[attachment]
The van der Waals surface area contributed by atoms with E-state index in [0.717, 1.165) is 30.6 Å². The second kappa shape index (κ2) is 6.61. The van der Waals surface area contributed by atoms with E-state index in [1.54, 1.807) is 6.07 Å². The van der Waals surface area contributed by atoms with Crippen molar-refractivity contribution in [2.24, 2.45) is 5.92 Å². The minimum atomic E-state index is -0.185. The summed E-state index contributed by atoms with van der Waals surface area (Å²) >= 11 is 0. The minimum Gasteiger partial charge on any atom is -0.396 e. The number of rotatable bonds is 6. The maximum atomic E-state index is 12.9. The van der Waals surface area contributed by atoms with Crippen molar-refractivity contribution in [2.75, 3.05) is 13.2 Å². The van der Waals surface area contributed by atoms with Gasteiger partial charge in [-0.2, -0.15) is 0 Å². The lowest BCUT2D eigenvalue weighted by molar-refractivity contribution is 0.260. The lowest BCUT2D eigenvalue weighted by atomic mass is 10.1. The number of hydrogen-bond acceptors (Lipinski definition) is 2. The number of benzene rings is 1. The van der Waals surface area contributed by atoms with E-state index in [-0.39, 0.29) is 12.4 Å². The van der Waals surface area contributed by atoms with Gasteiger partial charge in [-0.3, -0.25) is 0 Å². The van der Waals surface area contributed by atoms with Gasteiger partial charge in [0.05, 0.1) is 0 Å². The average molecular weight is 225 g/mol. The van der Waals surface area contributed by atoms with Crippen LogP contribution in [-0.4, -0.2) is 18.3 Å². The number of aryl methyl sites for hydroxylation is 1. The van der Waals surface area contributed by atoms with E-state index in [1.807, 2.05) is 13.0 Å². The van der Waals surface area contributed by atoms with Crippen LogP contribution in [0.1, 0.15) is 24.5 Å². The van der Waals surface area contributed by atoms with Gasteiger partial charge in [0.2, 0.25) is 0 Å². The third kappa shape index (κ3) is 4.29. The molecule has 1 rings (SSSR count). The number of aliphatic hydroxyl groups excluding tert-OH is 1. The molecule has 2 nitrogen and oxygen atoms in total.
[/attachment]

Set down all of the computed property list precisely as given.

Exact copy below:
The van der Waals surface area contributed by atoms with E-state index in [0.717, 1.165) is 30.6 Å². The second kappa shape index (κ2) is 6.61. The van der Waals surface area contributed by atoms with E-state index in [1.54, 1.807) is 6.07 Å². The van der Waals surface area contributed by atoms with Crippen molar-refractivity contribution in [2.24, 2.45) is 5.92 Å². The minimum atomic E-state index is -0.185. The summed E-state index contributed by atoms with van der Waals surface area (Å²) >= 11 is 0. The minimum Gasteiger partial charge on any atom is -0.396 e. The number of rotatable bonds is 6. The maximum atomic E-state index is 12.9. The van der Waals surface area contributed by atoms with Crippen molar-refractivity contribution in [2.75, 3.05) is 13.2 Å². The van der Waals surface area contributed by atoms with Gasteiger partial charge in [-0.2, -0.15) is 0 Å². The lowest BCUT2D eigenvalue weighted by molar-refractivity contribution is 0.260. The lowest BCUT2D eigenvalue weighted by atomic mass is 10.1. The number of hydrogen-bond acceptors (Lipinski definition) is 2. The number of benzene rings is 1. The van der Waals surface area contributed by atoms with E-state index in [-0.39, 0.29) is 12.4 Å². The van der Waals surface area contributed by atoms with Gasteiger partial charge in [-0.3, -0.25) is 0 Å². The van der Waals surface area contributed by atoms with Gasteiger partial charge in [0.05, 0.1) is 0 Å². The average molecular weight is 225 g/mol. The van der Waals surface area contributed by atoms with Crippen LogP contribution in [-0.4, -0.2) is 18.3 Å². The number of aryl methyl sites for hydroxylation is 1. The van der Waals surface area contributed by atoms with E-state index in [1.807, 2.05) is 13.0 Å². The van der Waals surface area contributed by atoms with Crippen LogP contribution in [0.1, 0.15) is 24.5 Å². The van der Waals surface area contributed by atoms with Gasteiger partial charge in [0.2, 0.25) is 0 Å². The third kappa shape index (κ3) is 4.29. The molecule has 1 rings (SSSR count). The number of aliphatic hydroxyl groups excluding tert-OH is 1. The molecule has 2 nitrogen and oxygen atoms in total.